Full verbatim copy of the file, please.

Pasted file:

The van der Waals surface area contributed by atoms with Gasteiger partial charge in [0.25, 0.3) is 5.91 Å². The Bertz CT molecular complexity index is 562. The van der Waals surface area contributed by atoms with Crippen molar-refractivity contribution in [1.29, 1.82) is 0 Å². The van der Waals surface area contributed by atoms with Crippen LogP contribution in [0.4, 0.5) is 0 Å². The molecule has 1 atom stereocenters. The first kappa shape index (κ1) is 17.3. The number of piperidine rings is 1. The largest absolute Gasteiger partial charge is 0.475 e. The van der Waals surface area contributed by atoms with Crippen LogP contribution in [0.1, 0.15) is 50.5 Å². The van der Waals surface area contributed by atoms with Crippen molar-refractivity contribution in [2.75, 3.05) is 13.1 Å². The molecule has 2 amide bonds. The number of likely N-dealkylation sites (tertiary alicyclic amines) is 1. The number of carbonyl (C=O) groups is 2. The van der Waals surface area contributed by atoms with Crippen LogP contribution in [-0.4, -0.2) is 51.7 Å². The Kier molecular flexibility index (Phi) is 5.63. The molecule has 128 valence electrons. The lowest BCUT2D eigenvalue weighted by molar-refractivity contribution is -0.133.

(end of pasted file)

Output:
The van der Waals surface area contributed by atoms with Gasteiger partial charge in [0.25, 0.3) is 5.91 Å². The Bertz CT molecular complexity index is 562. The van der Waals surface area contributed by atoms with Crippen molar-refractivity contribution in [1.29, 1.82) is 0 Å². The van der Waals surface area contributed by atoms with Crippen LogP contribution in [0.4, 0.5) is 0 Å². The molecule has 1 atom stereocenters. The first kappa shape index (κ1) is 17.3. The number of piperidine rings is 1. The largest absolute Gasteiger partial charge is 0.475 e. The van der Waals surface area contributed by atoms with Crippen LogP contribution in [0.1, 0.15) is 50.5 Å². The van der Waals surface area contributed by atoms with Crippen molar-refractivity contribution in [2.75, 3.05) is 13.1 Å². The molecule has 2 amide bonds. The number of likely N-dealkylation sites (tertiary alicyclic amines) is 1. The number of carbonyl (C=O) groups is 2. The van der Waals surface area contributed by atoms with Crippen LogP contribution in [-0.4, -0.2) is 51.7 Å². The Kier molecular flexibility index (Phi) is 5.63. The molecule has 128 valence electrons. The lowest BCUT2D eigenvalue weighted by molar-refractivity contribution is -0.133.